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Shusei Eshima (Harvard University), Yusaku Horiuchi (Dartmouth College), Shiro Kuriwaki (Stanford University/Yale University), Daniel M. Smith (Columbia University), “Winning Elections with Unpopular Policies: Understanding Single-Party Dominance in Japan”

February 10 @ 8:00 pm - 9:00 pm EST

U.S. EST: February 10 (Thu), 8 – 9 PM

JST: February 11 (Fri), 10 – 11 AM

NOTE: Registration required! Link.

Abstract:

Spatial theories of electoral competition assume that parties win votes by proposing popular policies. Other theories suggest the relevance of voters’ non-policy—or valence—considerations. To what extent do voters make their choices based on policies versus valence? We examine this fundamental question about electoral competition using the case of Japan—a multi- party democracy with a single dominant party, the Liberal Democratic Party (LDP). Specifically, we develop a novel measure of multidimensional policy preferences based on conjoint experiments fielded during the 2017 and 2021 House of Representatives elections, and relate this measure to voting intentions. We find that voters’ policy preferences are positively associated with their choices. At the same time, our analysis reveals that the LDP enjoys a strong valence advantage despite proposing policies that are, on the whole, less popular among voters. These findings speak to longstanding questions of electoral competition and (non-)policy voting in multidimensional issue spaces, and help to explain the continued dominance of the LDP.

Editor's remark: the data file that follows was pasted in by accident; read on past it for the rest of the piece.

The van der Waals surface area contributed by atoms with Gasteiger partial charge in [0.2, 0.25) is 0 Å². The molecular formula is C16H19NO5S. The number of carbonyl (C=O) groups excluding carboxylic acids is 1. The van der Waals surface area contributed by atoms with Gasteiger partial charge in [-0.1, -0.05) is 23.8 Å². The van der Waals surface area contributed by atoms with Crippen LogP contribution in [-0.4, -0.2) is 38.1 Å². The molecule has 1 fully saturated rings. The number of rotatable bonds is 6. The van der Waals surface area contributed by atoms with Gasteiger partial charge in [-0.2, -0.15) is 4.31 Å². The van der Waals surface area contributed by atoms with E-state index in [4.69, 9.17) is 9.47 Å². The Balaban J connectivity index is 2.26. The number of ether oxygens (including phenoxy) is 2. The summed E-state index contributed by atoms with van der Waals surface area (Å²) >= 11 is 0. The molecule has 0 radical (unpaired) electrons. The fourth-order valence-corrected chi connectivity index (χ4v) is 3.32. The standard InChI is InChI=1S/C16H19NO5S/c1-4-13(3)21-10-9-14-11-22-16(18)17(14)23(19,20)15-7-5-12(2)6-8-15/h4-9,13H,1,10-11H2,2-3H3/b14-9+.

Presenters: Shusei Eshima (Harvard University), Yusaku Horiuchi (Dartmouth College), Shiro Kuriwaki (Stanford University/Yale University), Daniel M. Smith (Columbia University).

Discussants: Eric Guntermann (University of California, Berkeley), Chris Tausanovitch (University of California, Los Angeles).

Chair: Amy Catalinac (New York University).

Details

Date:
February 10
Time:
8:00 pm - 9:00 pm EST